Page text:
Over the last six months, the Chinese government has been systematically reducing access to historical archives by scholars.
There has been much speculation about the purpose of this effort. Some have speculated that it has to do with China’s strained relations with several of its neighbors, but most notably Japan, over possession of several groups of small islands in the South China Sea. Others have suggested that it is in response to the heightened tensions in regions of China itself where ethnic minorities, most notably the Islamic Uyghurs in Xinjiang, have begun engaging in low-level insurgencies or intermittent terror campaigns. Still others have concluded that the effort is not directly linked to any single current circumstance but, instead, that it reflects the Chinese government’s determination to maintain some control over how its own history is told, at least to its own people.
For scholars outside of China or in disciplines that don’t require such access to such archives, the reasons why access to the historical archives is being reduced are, however, of less interest than how the Chinese government is effecting this policy.
The government is claiming that to be of the broadest possible use to scholars, the materials in the archives require digitization. This explanation has the advantage of not only making superficial sense, but of reframing the reduction in access as an eventual expansion of access to the materials.
Why, then, is there a consensus that much of the material may never be made available to scholars—or made available only when the Chinese government decides to relinquish is current, re-exerted control over the archives?
First, the normal process when digitizing historical materials is to digitize a relatively small section at a time, precisely so that scholarly works in progress are disrupted as little as possible. In contrast, the Chinese have simultaneously closed off access to large portions of the archives housed in various locations. Even if the now unavailable materials are actually being digitized, given the time involved in such a process, there is no telling when the materials might again be available, even by reasonable standards.
Second, and again in order to minimize the impact on scholarly works in progress, the digitization of archived materials is usually done according to a schedule that is announced well in advance. In contrast, the reductions in access to the Chinese archives were simply announced by the government as restrictions that were immediately in effect.
Lastly, before materials in an archive are digitized, they are always indexed, if only to allow those doing and overseeing the process to insure that no materials are lost or misplaced. In contrast to this basic practice, because much of the material in the Chinese archives has not been officially indexed (indeed, some of the current, ongoing scholarly efforts involved providing indexes of the materials), there will be no way to tell if the government has, in fact, removed materials from the archives and thereby only selectively and self-servingly preserved the historical record.
Because our own historical archives have generally been indexed very thoroughly up to this point, it would seem that such a thorough misappropriation of historical materials would be extremely difficult to accomplish.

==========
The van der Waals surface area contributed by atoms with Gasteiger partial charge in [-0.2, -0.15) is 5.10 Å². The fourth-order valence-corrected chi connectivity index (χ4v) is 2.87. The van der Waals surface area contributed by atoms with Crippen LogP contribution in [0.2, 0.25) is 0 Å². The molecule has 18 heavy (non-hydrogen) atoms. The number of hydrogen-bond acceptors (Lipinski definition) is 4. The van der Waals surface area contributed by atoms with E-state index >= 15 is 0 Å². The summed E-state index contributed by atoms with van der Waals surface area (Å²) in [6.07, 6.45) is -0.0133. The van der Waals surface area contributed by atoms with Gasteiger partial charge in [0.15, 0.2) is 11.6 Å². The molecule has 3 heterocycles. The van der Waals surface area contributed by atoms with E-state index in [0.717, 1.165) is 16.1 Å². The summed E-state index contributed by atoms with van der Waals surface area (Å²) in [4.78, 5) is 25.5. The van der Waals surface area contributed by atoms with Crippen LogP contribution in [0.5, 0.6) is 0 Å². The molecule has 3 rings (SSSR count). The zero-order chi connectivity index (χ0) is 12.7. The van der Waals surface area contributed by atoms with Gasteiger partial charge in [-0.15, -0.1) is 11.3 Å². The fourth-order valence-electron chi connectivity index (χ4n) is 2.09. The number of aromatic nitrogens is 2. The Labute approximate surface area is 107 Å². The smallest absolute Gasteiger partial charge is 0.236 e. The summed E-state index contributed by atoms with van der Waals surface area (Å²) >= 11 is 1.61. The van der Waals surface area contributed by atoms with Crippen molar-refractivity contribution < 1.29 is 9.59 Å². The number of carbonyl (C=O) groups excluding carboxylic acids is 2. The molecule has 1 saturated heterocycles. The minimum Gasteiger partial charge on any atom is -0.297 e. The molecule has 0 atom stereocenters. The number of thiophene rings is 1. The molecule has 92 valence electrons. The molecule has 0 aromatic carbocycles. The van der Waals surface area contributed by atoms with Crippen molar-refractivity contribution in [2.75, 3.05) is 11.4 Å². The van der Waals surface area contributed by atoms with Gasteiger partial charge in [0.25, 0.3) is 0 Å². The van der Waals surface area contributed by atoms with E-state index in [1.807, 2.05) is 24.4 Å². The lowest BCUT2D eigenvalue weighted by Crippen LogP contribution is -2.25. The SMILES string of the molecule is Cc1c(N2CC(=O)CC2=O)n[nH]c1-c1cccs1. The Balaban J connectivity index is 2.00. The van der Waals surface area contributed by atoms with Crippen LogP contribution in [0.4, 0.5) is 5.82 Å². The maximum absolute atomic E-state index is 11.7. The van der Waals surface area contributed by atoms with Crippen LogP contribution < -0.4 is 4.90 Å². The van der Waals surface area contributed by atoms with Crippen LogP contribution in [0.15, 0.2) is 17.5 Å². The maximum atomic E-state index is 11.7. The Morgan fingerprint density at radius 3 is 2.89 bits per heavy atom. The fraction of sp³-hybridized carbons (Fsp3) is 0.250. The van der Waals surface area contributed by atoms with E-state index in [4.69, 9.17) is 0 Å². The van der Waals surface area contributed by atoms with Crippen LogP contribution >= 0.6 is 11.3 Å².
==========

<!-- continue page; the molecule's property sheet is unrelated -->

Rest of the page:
But it would be much less difficult to accomplish for materials related to more current events, for materials just now entering into archives. And given the efforts, in particular by Far-Right groups, to control what history is being taught–for instance, Mitch Daniels’ efforts to insure that Howard Zinn’s books were not used in Indiana schools and the legislation currently under consideration in Michigan that would ban and financially penalize the teaching of labor history–it does not seem as far-fetched as it might have seemed previously that some of our political leaders and their financial backers would seek to have historical research serve their ideology by controlling access to primary materials at their source. (Indeed, Zinn’s books were so problematic for Mitch Daniels precisely because they were written largely in response to a less formalized effort to marginalize many aspects of our national history.)
As more and more material is available to scholars primarily or perhaps only in digitized form, this is the core paradox. Imagine two funnels connected at their narrow ends. At the one wide end is the massive volume of material available to be digitized. At the other wide end is the ever broader number and range of people who will have access to materials because of their digitization. But where the two narrow ends are being joined, there is control over what is digitized and when—and the potential for tremendous abuses of that power.
Moreover, the exercise of that power has rather rapidly been shifting from our massive federal bureaucracy to massive corporations such as Google. I am fairly certain that this shift makes the possibilities for abuse even worse because, short of a completely authoritarian regime, such as still exists in China, populations can exert more direct control over who is governing them than over who is leading multinational corporations.
Indeed, as more scholarly journals and even monographs and books are made available through collections maintained by fewer and fewer, ever larger corporations, this issue clearly is not restricted to scholars relying on historical archives, but it could, instead, extend to scholars in every discipline.